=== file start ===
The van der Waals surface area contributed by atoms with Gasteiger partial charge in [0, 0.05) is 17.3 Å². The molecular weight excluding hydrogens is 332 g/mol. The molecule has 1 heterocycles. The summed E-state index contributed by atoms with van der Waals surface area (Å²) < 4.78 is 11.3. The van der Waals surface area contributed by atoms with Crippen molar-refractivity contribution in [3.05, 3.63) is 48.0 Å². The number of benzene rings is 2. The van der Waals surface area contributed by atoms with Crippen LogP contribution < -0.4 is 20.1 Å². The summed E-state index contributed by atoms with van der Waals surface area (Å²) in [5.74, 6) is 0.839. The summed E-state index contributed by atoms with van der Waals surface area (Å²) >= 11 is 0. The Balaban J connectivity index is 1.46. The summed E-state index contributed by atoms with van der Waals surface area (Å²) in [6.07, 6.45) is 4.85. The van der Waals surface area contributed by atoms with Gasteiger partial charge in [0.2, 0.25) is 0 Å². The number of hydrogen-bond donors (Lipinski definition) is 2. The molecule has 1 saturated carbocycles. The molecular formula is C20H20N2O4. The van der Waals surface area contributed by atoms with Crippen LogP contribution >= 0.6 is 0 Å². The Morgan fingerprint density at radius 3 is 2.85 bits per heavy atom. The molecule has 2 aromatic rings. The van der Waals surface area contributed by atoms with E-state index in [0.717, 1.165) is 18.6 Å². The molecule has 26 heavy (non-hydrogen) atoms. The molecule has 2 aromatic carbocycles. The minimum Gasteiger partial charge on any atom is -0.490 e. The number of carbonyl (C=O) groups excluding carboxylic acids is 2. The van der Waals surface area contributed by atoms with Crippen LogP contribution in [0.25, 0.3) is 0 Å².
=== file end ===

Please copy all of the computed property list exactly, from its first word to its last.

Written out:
The van der Waals surface area contributed by atoms with Gasteiger partial charge in [0, 0.05) is 17.3 Å². The molecular weight excluding hydrogens is 332 g/mol. The molecule has 1 heterocycles. The summed E-state index contributed by atoms with van der Waals surface area (Å²) < 4.78 is 11.3. The van der Waals surface area contributed by atoms with Crippen molar-refractivity contribution in [3.05, 3.63) is 48.0 Å². The number of benzene rings is 2. The van der Waals surface area contributed by atoms with Crippen LogP contribution < -0.4 is 20.1 Å². The summed E-state index contributed by atoms with van der Waals surface area (Å²) in [5.74, 6) is 0.839. The summed E-state index contributed by atoms with van der Waals surface area (Å²) >= 11 is 0. The Balaban J connectivity index is 1.46. The summed E-state index contributed by atoms with van der Waals surface area (Å²) in [6.07, 6.45) is 4.85. The van der Waals surface area contributed by atoms with Gasteiger partial charge in [0.2, 0.25) is 0 Å². The number of hydrogen-bond donors (Lipinski definition) is 2. The molecule has 1 saturated carbocycles. The molecular formula is C20H20N2O4. The van der Waals surface area contributed by atoms with Crippen LogP contribution >= 0.6 is 0 Å². The Morgan fingerprint density at radius 3 is 2.85 bits per heavy atom. The molecule has 2 aromatic rings. The van der Waals surface area contributed by atoms with E-state index in [0.717, 1.165) is 18.6 Å². The molecule has 26 heavy (non-hydrogen) atoms. The molecule has 2 aromatic carbocycles. The minimum Gasteiger partial charge on any atom is -0.490 e. The number of carbonyl (C=O) groups excluding carboxylic acids is 2. The van der Waals surface area contributed by atoms with Crippen LogP contribution in [0.25, 0.3) is 0 Å².